The result was a schism in the Cham community between the Tabligh Jamaat and Wahhabists, which have generally sought to fit Cham Islam into a more universal framework of Wahhabism, according to De Feo. However, scholars credit foreign Islamic groups for revitalizing the Cham's once-vibrant culture and sense of Muslim identity after its decline in the 1970s. Cambodia had 280 imams in 2007, a marked increase from the 21 that survived the atheist Khmer Rouge era.

With charities from the UAE funding much of their construction, it is customary for Cham to name newly built mosques "Dubai", followed by the Cambodian city or village in which they reside. De Feo and other scholars note the new mosques do not resemble Khmer Buddhist pagodas as they did pre-1975, but rather have taken the form of standard mosques in Gulf states.

Other mosques have taken on Indian and Pakistani forms, implying, some say, a shift from the Cham's traditional Malay Muslim-influenced practices. Cham formal dress has also recently changed to resemble more dawah and Middle Eastern styles, says De Feo.

Cham leaders have used foreign funds to start at least 19 cultural organizations that promote Cham heritage, most notably the Cambodian Muslim Development Foundation, run by Osman Hassan, secretary of state at the Ministry of Labor, and the Cambodian Islamic Development Association, led by opposition parliamentarian Ahmad Yahya, which develops and promotes local Muslim institutions. Few such groups existed before 1975, and their establishment post-1991 signifies a cultural resurgence among the Cham.

Sith Ibrahim, an ethnic Cham who is a secretary of state in the Ministry of Cults and Religions, recently told the Phnom Penh Post that "Cham Muslims have received direct benefit from the government's political and economic links with countries such as Malaysia, Indonesia, Saudi Arabia, Egypt and Kuwait."

At the same time, scholars cite mainstream Khmer concerns that the foreign-backed Cham cultural reawakening has caused them to resist Cambodia's new drive to speed up economic development and integrate with the global economy.

Influenced by fundamentalist Gulf charities and increasingly assertive local Cham organizations, the group's religious leaders often now say they don't want to cede their unique ethnic identity for a sense of Buddhist Khmer universalism. Critics say the Cham are instead conforming to foreign interpretations of Islam, which emphasize loyalty to faith before loyalty to the state.

Some argue a similar mindset has entrenched in Southern Thailand, where foreign-influenced ethnic Malay Muslim insurgents are have been fighting a bloody battle against the predominantly Buddhist Thai state for decades. The Thai daily The Nation reported in 2004 that hundreds of Cham attempted to cross into the southern Thai province of Pattani after the deaths of nearly 100 Thai Muslims at the hands of the military.

Despite those incidents, De Feo argues that despite deep-rooted historical connections Cambodia's Cham and southern Thailand's Malay Muslims operate in completely different geopolitical contexts. Unlike Thailand's Muslim secessionist insurgents, the Cham have no claim to independence and therefore little reason to embrace militant ideologies. Many Cham still view themselves as immigrants to Cambodia and they are an ethnic minority elsewhere in the region, including Vietnam and Malaysia, De Feo claims.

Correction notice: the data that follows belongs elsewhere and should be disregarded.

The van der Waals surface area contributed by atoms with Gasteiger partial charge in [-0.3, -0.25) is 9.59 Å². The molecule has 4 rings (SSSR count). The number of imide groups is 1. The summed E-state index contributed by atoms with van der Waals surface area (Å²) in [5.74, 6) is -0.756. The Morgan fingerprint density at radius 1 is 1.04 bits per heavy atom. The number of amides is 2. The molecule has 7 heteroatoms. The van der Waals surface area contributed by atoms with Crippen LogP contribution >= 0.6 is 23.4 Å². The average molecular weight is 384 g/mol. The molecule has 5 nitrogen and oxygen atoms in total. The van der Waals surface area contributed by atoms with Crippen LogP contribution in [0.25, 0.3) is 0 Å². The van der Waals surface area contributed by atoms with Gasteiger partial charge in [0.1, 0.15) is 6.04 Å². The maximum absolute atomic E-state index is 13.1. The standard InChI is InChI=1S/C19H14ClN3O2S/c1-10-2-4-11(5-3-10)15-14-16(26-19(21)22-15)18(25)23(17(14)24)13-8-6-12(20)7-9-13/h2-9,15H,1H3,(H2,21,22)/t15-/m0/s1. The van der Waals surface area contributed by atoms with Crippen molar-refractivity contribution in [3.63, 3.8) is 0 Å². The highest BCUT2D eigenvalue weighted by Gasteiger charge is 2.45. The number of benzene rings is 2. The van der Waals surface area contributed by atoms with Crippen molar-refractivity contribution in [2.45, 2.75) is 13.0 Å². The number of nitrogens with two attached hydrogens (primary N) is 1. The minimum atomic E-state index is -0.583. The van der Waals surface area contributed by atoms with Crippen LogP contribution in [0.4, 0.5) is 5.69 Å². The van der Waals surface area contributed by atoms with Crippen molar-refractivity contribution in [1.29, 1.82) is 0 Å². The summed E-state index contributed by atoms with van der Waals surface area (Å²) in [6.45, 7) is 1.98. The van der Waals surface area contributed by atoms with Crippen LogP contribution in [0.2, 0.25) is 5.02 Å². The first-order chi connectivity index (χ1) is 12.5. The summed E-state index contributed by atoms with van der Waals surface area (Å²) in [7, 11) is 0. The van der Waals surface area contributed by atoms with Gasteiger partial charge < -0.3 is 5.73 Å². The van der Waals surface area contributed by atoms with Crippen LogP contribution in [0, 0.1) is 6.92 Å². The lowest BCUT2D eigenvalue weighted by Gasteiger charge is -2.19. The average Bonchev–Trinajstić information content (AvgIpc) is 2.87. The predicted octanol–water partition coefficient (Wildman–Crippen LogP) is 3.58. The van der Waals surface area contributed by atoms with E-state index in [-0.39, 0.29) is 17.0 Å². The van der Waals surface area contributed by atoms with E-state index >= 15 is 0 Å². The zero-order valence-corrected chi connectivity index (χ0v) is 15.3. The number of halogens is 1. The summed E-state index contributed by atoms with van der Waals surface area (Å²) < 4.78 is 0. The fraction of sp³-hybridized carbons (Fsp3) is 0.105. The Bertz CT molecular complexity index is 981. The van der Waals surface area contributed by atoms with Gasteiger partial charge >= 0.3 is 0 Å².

Other analysts say the Cham pose little threat, even with the growing presence of cash-rich Wahhabist charities in their areas. Some point to a January 2008 report by the US Congressional Research Service which advocated developing "a foreign aid approach that addresses the attractiveness of China's policy of non-interference with domestic affairs" and engaging "regional Muslim states and populations in a way that both supports moderate Islam in its struggle against radical Islam and brings the United States closer to regional Muslim states".

Instead, the US's current focus on developing counter-terrorism initiatives in Cambodia is pointed directly at Cambodia's ethnic Cham. Whether the US believes that threat is real, or is rather using it to strategically position itself vis-a-vis China's growing economic clout, is still an open question. But with the big, new Middle Eastern investments earmarked for Cambodia, and with the Hun Sen government's and the local Cham's warm response, the US may now find it has two major cash-rich competitors for influence rather than one.

Geoffrey Cain is based in Phnom Penh and a contributor to the Far Eastern Economic Review and Integrated Regional Information Networks (IRIN), a United Nations-run news wire service. He may be reached at geoffrey.cain@gmail.com.

(Copyright 2008 Asia Times Online (Holdings) Ltd. All rights reserved. Please contact us about sales, syndication and republishing.)


Korean investors reach for Cambodian skies
(Sep 16, '08)

China presence in Cambodia grows
(May 30, '08)


1. Hockey moms and capital markets

2. The fatal flaw in Afghan peace moves

3. Government spending spree

4. 'Hoarding' is out

5. US wars keep the money flowing

6. China takes stock in crisis

7. Look who came to dinner ...

8. Syria plays hardball with the Saudis

9. Tata at a fork in the road

(24 hours to 11:59pm ET, Oct 7, 2008)

asia dive site

Asia Dive Site
 
 



All material on this website is copyright and may not be republished in any form without written permission.
Copyright 1999 - 2008 Asia Times Online (Holdings), Ltd.
Head Office: Unit B, 16/F, Li Dong Building, No. 9 Li Yuen Street East, Central, Hong Kong
Thailand Bureau: 11/13 Petchkasem Road, Hua Hin, Prachuab Kirikhan, Thailand 77110